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The Procter & Gamble Company Earnings: Will Emerging Markets Help P&G Grow?

By Dan Caplinger – Apr 21, 2014 at 10:02AM

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Procter & Gamble needs a ramp-up in growth, and emerging markets could be the key.

On Wednesday, Procter & Gamble (PG -0.41%) will release its quarterly report, and shareholders have been cautiously optimistic about the consumer-products giant's ability to start growing more sustainably again. Even with Colgate-Palmolive (CL -5.22%) and Kimberly Clark (KMB -1.04%) competing against it around the world, Procter & Gamble has an unmatched reputation and brand presence that give it a serious advantage over its rivals in seeking to capture the rising consumer class in emerging markets across the globe.

Procter & Gamble's products have a place in millions of American households and in the vast majority of countries around the world. But even a ubiquitous company like Procter & Gamble isn't immune from economic pressures, and the bumpy road that many emerging markets have faced recently poses a threat to P&G's long-term strategy of adding to its count of loyal customers. Can Procter & Gamble fend off Kimberly Clark, Colgate-Palmolive, and the rest of its competitors? Let's take an early look at what's been happening with Procter & Gamble over the past quarter and what we're likely to see in its report.

Source: Procter & Gamble.

Stats on Procter & Gamble

Analyst EPS Estimate


Change From Year-Ago EPS


Revenue Estimate

$20.68 billion

Change From Year-Ago Revenue


Earnings Beats in Past 4 Quarters


Source: Yahoo! Finance.

What's next for Procter & Gamble earnings?
Analysts have pulled back on their views on Procter & Gamble earnings in recent months, cutting their first-quarter estimates by $0.07 per share and reducing their full-year fiscal 2014 and 2015 projections by 1% to 2% as well. The stock has held up well, rising 2% since mid-January.

Procter & Gamble impressed investors with its fourth-quarter earnings report, which included an 8% rise in adjusted profit driven by 3% organic sales growth. Cost-cutting helped Procter & Gamble keep more of its revenue on its bottom line, and the company thinks it can roughly quadruple the amount of savings it has achieved so far and do so sustainably in a way that will lead to permanent cost reductions. P&G highlighted the Winter Olympics as a venue to announce new product lines and variants, and giving shoppers new things to try could well be a strong catalyst for further growth for the company.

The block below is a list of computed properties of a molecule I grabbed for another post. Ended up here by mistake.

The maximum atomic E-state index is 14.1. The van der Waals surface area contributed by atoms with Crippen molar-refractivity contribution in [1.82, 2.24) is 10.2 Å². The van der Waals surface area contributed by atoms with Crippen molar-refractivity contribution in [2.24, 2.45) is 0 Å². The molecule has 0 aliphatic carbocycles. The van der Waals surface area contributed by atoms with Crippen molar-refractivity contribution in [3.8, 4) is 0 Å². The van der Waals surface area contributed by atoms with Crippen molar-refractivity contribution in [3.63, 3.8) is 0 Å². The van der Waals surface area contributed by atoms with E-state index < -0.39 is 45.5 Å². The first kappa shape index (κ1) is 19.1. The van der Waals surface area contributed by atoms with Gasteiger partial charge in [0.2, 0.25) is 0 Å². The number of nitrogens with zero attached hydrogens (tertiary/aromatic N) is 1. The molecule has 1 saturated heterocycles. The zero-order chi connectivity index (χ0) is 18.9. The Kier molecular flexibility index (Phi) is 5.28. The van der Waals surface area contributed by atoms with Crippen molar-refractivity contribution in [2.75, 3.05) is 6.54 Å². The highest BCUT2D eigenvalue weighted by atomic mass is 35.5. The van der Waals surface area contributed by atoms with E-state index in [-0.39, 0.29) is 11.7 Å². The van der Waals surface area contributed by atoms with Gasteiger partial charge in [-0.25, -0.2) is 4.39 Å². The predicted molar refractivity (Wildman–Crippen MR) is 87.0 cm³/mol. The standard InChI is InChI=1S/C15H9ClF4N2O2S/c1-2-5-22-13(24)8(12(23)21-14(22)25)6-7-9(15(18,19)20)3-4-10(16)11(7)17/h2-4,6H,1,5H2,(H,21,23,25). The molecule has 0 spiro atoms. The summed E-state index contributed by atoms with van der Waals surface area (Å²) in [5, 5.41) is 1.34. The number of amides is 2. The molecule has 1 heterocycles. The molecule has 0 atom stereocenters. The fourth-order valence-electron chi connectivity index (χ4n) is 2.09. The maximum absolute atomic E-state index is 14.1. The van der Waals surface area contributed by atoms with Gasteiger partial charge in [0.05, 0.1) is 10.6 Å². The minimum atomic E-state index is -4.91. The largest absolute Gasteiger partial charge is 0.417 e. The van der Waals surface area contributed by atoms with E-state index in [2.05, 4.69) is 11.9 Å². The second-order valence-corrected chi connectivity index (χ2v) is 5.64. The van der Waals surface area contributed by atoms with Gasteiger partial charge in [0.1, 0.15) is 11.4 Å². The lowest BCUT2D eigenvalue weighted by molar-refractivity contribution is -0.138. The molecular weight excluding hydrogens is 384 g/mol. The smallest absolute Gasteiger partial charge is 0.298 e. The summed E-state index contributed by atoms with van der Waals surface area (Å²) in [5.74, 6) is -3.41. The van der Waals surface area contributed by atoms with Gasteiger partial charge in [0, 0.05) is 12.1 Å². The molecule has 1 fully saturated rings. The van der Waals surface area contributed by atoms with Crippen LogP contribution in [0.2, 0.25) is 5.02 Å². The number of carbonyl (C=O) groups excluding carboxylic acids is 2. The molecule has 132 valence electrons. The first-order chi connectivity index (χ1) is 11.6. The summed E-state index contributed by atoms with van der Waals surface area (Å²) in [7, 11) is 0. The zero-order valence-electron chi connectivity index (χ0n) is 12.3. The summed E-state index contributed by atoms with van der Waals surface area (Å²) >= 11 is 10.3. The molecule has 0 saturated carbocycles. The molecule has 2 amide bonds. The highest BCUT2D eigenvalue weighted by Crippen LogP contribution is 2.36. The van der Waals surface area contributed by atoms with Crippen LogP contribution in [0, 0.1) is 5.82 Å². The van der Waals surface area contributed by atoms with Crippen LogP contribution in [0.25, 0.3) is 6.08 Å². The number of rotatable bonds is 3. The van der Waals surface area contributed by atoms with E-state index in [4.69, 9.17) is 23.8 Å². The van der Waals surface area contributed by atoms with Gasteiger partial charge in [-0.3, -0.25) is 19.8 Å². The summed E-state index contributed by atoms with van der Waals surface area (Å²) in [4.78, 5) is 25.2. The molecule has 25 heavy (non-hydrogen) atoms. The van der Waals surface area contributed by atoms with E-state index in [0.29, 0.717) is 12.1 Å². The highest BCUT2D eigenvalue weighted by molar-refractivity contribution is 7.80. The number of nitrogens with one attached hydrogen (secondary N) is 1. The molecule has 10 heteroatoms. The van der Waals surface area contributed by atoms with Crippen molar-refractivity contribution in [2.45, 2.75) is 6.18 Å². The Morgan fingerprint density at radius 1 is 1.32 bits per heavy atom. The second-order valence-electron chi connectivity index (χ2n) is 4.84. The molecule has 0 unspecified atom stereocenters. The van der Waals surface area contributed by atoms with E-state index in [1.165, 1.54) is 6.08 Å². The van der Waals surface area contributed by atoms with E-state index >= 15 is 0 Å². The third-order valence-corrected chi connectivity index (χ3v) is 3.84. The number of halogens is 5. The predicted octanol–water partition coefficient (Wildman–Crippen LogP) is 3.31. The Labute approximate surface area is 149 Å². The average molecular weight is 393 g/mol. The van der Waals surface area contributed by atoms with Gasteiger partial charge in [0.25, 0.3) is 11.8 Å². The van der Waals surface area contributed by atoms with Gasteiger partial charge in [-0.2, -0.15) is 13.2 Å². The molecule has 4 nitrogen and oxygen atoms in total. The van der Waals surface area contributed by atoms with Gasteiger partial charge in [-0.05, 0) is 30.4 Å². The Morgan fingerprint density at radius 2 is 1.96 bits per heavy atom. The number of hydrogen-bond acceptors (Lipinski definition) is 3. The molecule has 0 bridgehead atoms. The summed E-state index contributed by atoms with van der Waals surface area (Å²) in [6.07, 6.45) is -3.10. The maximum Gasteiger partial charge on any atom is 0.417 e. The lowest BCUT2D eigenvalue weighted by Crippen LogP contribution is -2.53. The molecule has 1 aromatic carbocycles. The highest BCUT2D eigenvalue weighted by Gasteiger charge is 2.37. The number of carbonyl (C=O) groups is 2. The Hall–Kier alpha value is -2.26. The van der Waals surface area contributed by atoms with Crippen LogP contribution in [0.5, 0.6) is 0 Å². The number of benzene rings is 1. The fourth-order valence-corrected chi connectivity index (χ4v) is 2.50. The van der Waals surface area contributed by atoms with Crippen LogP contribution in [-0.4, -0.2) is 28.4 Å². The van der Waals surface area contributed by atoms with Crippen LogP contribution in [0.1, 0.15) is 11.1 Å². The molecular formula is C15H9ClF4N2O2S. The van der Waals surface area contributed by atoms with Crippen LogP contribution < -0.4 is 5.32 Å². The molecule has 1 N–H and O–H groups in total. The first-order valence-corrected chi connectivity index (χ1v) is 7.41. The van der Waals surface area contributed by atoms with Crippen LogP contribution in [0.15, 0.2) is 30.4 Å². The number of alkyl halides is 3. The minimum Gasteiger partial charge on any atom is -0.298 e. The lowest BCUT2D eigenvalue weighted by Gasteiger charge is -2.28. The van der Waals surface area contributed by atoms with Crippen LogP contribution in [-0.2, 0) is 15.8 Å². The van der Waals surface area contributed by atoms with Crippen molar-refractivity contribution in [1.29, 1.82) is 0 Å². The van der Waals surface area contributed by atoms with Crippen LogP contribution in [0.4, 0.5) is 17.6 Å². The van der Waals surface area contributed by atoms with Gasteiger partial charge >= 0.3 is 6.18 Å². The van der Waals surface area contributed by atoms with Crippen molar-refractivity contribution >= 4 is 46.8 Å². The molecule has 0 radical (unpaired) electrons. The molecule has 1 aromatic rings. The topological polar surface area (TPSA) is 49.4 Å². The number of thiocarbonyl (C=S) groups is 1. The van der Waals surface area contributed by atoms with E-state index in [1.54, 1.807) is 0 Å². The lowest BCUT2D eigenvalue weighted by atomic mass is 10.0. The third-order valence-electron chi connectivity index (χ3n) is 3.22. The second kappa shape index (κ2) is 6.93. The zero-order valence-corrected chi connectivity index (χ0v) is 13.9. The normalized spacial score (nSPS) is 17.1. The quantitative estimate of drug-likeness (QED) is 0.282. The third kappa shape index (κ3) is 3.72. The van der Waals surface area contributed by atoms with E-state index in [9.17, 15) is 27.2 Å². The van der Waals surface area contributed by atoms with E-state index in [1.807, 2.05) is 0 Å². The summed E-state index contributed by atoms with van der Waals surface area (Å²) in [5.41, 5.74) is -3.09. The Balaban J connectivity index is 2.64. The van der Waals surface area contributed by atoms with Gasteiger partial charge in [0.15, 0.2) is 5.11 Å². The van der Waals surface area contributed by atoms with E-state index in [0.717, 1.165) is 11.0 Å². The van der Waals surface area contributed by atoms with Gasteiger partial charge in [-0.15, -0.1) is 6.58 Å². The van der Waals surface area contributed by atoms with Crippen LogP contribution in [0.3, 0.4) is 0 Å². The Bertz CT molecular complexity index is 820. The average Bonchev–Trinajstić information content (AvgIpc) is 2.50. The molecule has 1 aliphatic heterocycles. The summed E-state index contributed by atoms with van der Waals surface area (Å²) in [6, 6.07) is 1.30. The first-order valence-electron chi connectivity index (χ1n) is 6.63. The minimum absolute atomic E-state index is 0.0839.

Source: Procter & Gamble.

But less than a month later, it had to reduce its guidance for the fiscal 2014 year, cutting estimates for sales growth by half and reducing earnings targets as well. The culprit was the devaluation of the Venezuelan bolivar, which was only the latest in a series of currency-related headwinds that it has had to face alongside peers Kimberly Clark and Colgate-Palmolive. The move wasn't the first time the company has had to deal with currency devaluation, and given the significant number of assets that Procter & Gamble has in Venezuela, it might well not be the last.

Still, Procter & Gamble's focus remains on emphasizing its highest-potential businesses while getting rid of those that don't make the cut. Within the past month, it said it would sell a large part of its pet-food brands to Mars for $2.9 billion, and although P&G will keep some of its pet products, it's clear that the company wants to avoid a repeat of the recall it had to make last year due to possible contamination of pet food.

In the Procter & Gamble earnings report, watch to see how various regions of the world compare to each other in terms of sales and net income. With so much potential, the company needs to double down on making sure it competes in key emerging markets around the world to avoid letting its rivals gain the upper hand.

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Dan Caplinger has no position in any stocks mentioned. The Motley Fool recommends Kimberly Clark and Procter & Gamble. We Fools may not all hold the same opinions, but we all believe that considering a diverse range of insights makes us better investors. The Motley Fool has a disclosure policy.

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